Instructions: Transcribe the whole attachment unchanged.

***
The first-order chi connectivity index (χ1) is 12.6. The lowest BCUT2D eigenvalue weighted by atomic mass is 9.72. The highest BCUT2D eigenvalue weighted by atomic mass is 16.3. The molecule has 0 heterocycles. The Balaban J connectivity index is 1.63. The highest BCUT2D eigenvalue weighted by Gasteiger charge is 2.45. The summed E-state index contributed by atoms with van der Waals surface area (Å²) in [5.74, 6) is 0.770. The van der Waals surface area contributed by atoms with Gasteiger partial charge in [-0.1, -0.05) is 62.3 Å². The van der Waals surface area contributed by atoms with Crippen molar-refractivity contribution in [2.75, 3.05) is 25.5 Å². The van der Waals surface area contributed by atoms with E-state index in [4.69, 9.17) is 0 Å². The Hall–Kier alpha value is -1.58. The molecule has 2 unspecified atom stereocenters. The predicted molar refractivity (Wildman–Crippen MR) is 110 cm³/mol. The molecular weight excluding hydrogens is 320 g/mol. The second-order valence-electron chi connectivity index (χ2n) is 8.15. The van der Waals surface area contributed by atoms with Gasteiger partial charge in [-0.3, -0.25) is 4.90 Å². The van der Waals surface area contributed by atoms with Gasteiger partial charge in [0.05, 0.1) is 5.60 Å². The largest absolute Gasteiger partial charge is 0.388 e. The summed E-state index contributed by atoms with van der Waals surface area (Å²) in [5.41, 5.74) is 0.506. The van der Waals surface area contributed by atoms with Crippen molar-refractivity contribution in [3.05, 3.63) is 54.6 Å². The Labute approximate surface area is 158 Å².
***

The first-order chi connectivity index (χ1) is 12.6. The lowest BCUT2D eigenvalue weighted by atomic mass is 9.72. The highest BCUT2D eigenvalue weighted by atomic mass is 16.3. The molecule has 0 heterocycles. The Balaban J connectivity index is 1.63. The highest BCUT2D eigenvalue weighted by Gasteiger charge is 2.45. The summed E-state index contributed by atoms with van der Waals surface area (Å²) in [5.74, 6) is 0.770. The van der Waals surface area contributed by atoms with Gasteiger partial charge in [-0.1, -0.05) is 62.3 Å². The van der Waals surface area contributed by atoms with Crippen molar-refractivity contribution in [2.75, 3.05) is 25.5 Å². The van der Waals surface area contributed by atoms with E-state index in [4.69, 9.17) is 0 Å². The Hall–Kier alpha value is -1.58. The molecule has 2 unspecified atom stereocenters. The predicted molar refractivity (Wildman–Crippen MR) is 110 cm³/mol. The molecular weight excluding hydrogens is 320 g/mol. The second-order valence-electron chi connectivity index (χ2n) is 8.15. The van der Waals surface area contributed by atoms with Gasteiger partial charge in [-0.3, -0.25) is 4.90 Å². The van der Waals surface area contributed by atoms with Gasteiger partial charge in [0.05, 0.1) is 5.60 Å². The largest absolute Gasteiger partial charge is 0.388 e. The summed E-state index contributed by atoms with van der Waals surface area (Å²) in [5.41, 5.74) is 0.506. The van der Waals surface area contributed by atoms with Crippen molar-refractivity contribution in [3.05, 3.63) is 54.6 Å². The Labute approximate surface area is 158 Å².